Sorry not here again.
“We're making great strides,” said attendee at Bicycle Summit.
Bicyclers spoke, and the city listened.
Months after the city asked the public how it could become more bicycle friendly, a request that brought back more than 4,000 responses, the city held a Bicycle Summit on Saturday at the downtown Allen County Public Library.
There, Mayor Tom Henry made the roughly 250 bikers in attendance happy, announcing three pilot projects that would place designated bicycle lanes in three main city streets.
For a city with plenty of recreational biking routes but void of any road lanes dedicated to urban transportation, those plans represent progress.
“(Residents) are currently using our Rivergreenway and other trails and paths to get around, but they also said if we were to work with them in developing an infrastructure that would allow them to have a safer route to get to their points of destination, they would ride their bikes to work, they would ride their bikes to the shopping centers, to the malls, to the parks and so on,” said Henry.
The lanes set for Wayne and Berry streets will run from South Anthony Boulevard through downtown to Thieme Drive, connecting the Maumee Pathway to the St. Marys Pathway. The lanes would not eliminate any traffic lanes or parking.
Rudisill Boulevard will receive designated bicycle lanes on both sides of the street, and will run from McMillen Park to Foster Park.
Those lanes will slice the boulevard, halving it from two through-lanes in each direction to one each way.
The north side of the city will find routes on Reed Road designed to connect to the Greenway at the Tennessee Bridge.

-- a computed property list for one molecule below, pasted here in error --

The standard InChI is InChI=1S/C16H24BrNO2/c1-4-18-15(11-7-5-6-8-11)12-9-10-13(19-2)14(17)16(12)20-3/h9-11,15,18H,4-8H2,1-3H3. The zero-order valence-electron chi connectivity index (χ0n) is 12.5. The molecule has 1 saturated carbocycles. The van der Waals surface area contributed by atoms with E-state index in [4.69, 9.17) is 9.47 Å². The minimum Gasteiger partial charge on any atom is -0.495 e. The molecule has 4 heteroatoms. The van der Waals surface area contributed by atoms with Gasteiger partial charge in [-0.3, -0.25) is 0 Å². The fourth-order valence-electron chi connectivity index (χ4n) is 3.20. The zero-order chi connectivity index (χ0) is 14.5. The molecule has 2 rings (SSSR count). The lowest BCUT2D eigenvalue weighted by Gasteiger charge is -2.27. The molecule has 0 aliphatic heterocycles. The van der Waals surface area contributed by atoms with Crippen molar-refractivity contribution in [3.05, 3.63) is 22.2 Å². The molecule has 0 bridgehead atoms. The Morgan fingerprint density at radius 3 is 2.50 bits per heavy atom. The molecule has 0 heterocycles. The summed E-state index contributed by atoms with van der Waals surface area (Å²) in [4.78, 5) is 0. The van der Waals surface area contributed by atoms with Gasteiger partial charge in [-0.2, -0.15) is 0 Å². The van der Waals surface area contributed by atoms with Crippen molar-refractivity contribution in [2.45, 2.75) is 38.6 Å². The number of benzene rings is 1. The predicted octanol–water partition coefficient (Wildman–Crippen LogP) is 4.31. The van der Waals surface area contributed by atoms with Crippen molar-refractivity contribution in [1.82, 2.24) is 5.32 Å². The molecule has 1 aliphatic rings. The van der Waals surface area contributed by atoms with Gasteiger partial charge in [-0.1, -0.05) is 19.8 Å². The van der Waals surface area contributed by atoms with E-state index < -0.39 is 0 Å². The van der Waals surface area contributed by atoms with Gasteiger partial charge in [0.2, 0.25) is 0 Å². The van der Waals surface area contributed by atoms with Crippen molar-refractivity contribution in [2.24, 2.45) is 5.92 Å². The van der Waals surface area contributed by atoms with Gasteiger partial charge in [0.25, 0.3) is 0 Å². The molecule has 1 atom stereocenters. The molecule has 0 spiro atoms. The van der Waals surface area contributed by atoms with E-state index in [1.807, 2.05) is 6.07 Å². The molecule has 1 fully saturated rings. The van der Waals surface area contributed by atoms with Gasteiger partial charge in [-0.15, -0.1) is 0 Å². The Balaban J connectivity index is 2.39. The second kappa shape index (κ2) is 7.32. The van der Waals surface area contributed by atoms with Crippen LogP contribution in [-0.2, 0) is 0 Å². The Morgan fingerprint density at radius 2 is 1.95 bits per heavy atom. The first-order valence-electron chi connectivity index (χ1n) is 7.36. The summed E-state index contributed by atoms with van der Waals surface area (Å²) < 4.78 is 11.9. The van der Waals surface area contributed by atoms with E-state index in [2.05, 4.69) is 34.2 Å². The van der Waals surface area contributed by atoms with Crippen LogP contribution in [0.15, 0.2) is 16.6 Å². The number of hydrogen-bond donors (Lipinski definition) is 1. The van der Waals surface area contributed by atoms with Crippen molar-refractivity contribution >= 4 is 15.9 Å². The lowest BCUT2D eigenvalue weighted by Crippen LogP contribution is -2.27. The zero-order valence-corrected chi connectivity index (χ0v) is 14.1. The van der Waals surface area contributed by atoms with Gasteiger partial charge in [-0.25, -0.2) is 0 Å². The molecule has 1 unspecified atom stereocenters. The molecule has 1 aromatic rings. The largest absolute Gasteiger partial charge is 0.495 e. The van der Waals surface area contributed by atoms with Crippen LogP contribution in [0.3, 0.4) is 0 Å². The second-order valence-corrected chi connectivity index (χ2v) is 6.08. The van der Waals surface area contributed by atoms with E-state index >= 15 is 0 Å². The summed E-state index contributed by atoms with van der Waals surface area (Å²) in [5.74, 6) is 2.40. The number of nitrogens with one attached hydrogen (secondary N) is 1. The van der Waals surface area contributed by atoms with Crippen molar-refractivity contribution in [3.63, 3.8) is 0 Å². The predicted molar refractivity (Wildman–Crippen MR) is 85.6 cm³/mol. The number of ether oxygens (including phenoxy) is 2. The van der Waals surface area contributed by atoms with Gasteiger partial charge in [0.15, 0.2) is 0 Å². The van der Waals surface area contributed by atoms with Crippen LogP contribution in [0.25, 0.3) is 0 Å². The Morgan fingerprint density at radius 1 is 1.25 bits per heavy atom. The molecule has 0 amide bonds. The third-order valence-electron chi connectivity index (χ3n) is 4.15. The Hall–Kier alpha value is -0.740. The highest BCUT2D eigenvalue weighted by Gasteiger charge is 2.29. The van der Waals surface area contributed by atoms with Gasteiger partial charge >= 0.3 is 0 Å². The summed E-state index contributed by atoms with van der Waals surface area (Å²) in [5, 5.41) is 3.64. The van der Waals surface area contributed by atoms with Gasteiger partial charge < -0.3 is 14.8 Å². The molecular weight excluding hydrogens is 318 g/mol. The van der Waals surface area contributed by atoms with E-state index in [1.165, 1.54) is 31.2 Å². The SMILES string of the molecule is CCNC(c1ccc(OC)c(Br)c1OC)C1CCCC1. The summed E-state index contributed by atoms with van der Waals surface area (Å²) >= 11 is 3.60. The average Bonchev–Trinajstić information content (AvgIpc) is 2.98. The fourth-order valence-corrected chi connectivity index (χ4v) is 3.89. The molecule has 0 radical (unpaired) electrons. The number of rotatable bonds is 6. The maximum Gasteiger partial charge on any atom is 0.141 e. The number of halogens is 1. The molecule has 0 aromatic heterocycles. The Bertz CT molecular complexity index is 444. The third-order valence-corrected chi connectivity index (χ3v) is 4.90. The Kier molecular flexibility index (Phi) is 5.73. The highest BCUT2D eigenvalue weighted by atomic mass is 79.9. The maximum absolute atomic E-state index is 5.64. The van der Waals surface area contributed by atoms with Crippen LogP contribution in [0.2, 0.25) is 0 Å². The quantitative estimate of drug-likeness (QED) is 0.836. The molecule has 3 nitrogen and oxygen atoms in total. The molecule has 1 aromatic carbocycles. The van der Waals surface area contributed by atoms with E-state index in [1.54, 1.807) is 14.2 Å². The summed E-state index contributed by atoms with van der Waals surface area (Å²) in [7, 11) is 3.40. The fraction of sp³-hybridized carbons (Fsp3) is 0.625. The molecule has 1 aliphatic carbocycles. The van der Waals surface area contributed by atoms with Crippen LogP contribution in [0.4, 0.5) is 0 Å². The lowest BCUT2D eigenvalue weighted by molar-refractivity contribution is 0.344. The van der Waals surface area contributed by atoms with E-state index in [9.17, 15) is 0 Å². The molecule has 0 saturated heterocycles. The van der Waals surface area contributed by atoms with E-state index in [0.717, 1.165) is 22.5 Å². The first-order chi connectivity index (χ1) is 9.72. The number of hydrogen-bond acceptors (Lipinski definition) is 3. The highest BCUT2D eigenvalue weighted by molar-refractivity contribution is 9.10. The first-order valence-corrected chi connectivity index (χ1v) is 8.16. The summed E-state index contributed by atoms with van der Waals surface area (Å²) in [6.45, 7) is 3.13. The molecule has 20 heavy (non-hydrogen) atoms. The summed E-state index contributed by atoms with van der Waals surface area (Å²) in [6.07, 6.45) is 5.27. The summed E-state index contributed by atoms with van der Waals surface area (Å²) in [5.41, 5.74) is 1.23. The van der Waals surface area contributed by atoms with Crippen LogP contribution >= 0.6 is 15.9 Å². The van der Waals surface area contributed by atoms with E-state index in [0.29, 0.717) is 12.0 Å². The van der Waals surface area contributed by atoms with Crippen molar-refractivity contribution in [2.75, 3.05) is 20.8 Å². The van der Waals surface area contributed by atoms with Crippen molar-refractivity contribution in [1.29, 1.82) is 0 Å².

The lanes will be built on existing roadways. The lane projects will be of “minimal” cost to taxpayers, as well.
The Wayne and Berry street lanes already have 80 percent of the cost covered federally; the city has applied for stimulus money to fund the $1 million cost that city traffic engineer Shan Gunawardena said the Rudisill lanes would cost, and the Reed lanes have been estimated at less than$20,000.
But based on the turnout of the standing-room-only summit, cost took a backseat to the progress the city is making.
“Definitely we're making progress,” said Nancy Tibbett, executive director of the Indiana Bicycle Coalition.
“I do believe that the vision is here with the city's leadership. We're not Portland, we're not San Francisco, but we're making great strides.”
Henry said the projects are very early in their planning, and he could not provide a timeline on when construction could begin.
Henry also said more lanes could be on the way, as the city will continue to work with residents in summits like Saturday's.
For avid biker Tim Zumbaugh, the more lanes, the better.
“There are some good things going on that will help some of the routes I usually get into and are used quite a bit, but I think we need a lot more,” said Zumbaugh.
“There are a lot of city roads that aren't very bicycle friendly. I've been to Columbus, Ohio, and Milwaukee, places that have a lot of bike lanes, and you see a lot of use of those. But, I'm encouraged.”